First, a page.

As the media storm fades around Tacloban and the devasting damage caused by Typhoon Haiyan locally known as Yolanda throughout The Philippines, The New Yorker has published a brief portfolio of the work of Stephen Dupont from his time spent on ground zero in November 2013.
'Walking across the debris of broken wood, destroyed homes, and shops was like balancing on a tightrope. I wanted to capture not just the environmental damge and devastation but also the human tragedy,' he wrote.
'People sifting through the rubble for belongings or scrap wood to begin rebuilding a new home... The pressure this has on the human psyche must be immense. I saw one man standing in a small white building, the only structure left standing amongst the total collapse of everything else around. Why this one home?'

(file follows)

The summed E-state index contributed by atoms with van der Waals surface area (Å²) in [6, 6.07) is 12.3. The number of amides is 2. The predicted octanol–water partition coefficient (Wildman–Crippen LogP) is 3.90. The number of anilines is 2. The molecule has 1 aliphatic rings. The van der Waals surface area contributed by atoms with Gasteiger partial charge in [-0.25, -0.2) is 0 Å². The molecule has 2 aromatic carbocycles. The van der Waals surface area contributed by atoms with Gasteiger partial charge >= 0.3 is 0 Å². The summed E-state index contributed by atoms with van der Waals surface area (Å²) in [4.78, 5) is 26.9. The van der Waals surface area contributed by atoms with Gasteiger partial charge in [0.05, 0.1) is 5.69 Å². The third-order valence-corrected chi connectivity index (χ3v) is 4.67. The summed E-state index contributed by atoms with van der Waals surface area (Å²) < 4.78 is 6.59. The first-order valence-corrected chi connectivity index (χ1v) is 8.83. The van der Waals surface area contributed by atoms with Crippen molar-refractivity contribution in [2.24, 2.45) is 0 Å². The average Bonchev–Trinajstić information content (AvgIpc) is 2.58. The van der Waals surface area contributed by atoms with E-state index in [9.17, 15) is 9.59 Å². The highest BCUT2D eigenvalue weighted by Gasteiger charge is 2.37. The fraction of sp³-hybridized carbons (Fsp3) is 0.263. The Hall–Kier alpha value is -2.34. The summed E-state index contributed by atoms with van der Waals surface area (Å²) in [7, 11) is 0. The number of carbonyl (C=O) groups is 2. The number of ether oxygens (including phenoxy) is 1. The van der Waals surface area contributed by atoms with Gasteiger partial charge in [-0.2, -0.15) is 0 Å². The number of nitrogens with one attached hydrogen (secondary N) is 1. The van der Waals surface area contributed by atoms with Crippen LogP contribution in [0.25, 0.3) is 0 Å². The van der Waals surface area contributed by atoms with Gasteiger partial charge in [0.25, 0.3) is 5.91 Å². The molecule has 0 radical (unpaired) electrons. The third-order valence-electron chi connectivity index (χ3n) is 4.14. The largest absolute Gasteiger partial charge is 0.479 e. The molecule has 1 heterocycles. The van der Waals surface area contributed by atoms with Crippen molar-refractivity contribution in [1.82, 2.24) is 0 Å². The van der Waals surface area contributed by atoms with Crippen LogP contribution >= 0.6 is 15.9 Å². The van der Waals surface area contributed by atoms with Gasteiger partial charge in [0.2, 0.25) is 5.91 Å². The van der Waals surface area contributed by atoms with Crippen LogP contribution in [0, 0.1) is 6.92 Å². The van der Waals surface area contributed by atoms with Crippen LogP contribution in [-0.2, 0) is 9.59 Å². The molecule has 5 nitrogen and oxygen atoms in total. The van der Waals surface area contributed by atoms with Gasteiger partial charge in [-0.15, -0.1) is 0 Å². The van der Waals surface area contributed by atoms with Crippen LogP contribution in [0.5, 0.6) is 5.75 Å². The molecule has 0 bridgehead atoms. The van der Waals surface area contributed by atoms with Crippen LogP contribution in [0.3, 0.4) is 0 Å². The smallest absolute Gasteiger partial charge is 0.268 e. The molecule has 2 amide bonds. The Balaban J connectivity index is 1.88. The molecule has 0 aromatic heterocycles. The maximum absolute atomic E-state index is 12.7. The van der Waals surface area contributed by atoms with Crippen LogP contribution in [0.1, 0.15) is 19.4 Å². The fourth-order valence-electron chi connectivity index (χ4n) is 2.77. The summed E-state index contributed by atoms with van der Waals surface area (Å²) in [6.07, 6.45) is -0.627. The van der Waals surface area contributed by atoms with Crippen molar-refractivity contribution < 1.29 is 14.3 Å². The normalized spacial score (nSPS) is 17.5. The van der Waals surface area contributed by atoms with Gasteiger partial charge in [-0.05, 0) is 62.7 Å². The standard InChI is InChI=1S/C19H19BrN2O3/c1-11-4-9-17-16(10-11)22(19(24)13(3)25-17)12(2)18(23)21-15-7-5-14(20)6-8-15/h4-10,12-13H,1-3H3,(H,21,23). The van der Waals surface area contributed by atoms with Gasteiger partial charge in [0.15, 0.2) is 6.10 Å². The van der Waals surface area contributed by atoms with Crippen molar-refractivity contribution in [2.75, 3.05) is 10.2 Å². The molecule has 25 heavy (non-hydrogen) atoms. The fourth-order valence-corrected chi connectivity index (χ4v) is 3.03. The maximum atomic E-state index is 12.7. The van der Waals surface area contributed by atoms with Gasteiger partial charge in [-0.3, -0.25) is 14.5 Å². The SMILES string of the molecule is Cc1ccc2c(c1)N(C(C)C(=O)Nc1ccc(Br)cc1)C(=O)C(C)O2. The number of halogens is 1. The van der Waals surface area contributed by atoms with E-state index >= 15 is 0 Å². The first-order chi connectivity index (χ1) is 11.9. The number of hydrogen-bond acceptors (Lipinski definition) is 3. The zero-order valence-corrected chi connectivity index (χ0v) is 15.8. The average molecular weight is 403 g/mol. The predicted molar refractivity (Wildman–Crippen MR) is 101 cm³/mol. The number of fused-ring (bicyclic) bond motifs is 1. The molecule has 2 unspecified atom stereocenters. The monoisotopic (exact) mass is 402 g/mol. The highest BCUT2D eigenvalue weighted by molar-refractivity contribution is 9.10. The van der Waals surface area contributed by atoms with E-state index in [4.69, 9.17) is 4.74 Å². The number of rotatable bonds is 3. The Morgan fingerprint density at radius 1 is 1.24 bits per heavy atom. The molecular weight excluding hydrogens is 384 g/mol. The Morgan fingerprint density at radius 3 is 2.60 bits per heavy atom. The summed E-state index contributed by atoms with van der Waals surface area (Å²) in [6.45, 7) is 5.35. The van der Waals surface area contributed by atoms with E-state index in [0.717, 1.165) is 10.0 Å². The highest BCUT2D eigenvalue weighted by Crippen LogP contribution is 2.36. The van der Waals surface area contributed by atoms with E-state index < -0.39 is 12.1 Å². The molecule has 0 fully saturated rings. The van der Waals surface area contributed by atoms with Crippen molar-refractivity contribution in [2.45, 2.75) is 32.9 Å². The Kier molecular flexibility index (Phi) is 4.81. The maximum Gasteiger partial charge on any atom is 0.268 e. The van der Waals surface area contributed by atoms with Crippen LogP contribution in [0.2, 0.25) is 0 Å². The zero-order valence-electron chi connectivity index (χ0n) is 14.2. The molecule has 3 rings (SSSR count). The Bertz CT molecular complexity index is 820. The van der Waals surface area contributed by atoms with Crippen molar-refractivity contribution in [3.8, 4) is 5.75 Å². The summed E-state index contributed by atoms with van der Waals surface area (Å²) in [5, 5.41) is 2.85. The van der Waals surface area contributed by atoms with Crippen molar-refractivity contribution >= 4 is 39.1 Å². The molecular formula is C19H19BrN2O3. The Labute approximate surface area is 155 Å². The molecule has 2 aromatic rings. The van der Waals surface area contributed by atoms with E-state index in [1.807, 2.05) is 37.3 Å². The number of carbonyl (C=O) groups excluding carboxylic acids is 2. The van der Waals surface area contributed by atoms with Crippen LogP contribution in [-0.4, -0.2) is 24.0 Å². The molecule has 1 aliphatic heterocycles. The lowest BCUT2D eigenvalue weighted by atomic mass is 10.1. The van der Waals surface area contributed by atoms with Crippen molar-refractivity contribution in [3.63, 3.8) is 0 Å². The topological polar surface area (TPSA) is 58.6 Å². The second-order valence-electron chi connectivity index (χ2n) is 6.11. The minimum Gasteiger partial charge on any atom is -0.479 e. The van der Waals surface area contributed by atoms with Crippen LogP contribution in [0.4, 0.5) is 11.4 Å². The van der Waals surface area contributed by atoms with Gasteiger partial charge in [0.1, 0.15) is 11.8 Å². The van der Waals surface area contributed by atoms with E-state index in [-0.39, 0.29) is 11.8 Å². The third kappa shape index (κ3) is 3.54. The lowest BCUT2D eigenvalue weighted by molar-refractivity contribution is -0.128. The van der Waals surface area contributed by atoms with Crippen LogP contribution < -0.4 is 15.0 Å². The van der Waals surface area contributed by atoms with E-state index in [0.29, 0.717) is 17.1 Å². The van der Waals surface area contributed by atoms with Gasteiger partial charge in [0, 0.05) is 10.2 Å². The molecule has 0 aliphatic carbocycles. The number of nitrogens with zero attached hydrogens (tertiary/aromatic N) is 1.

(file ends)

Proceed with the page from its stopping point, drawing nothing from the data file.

The damage caused by Haiyan will take years of recovery and many areas unhighlighted in the media have been badly affected. With changes in the world's climate and greater storms an increasingly reality solutions to avoid the displacement and loss of human lives need to be found.
Anna Maria Antoinette D'Addario
The New Yorker article can be read here.
Photo by Stephen Dupont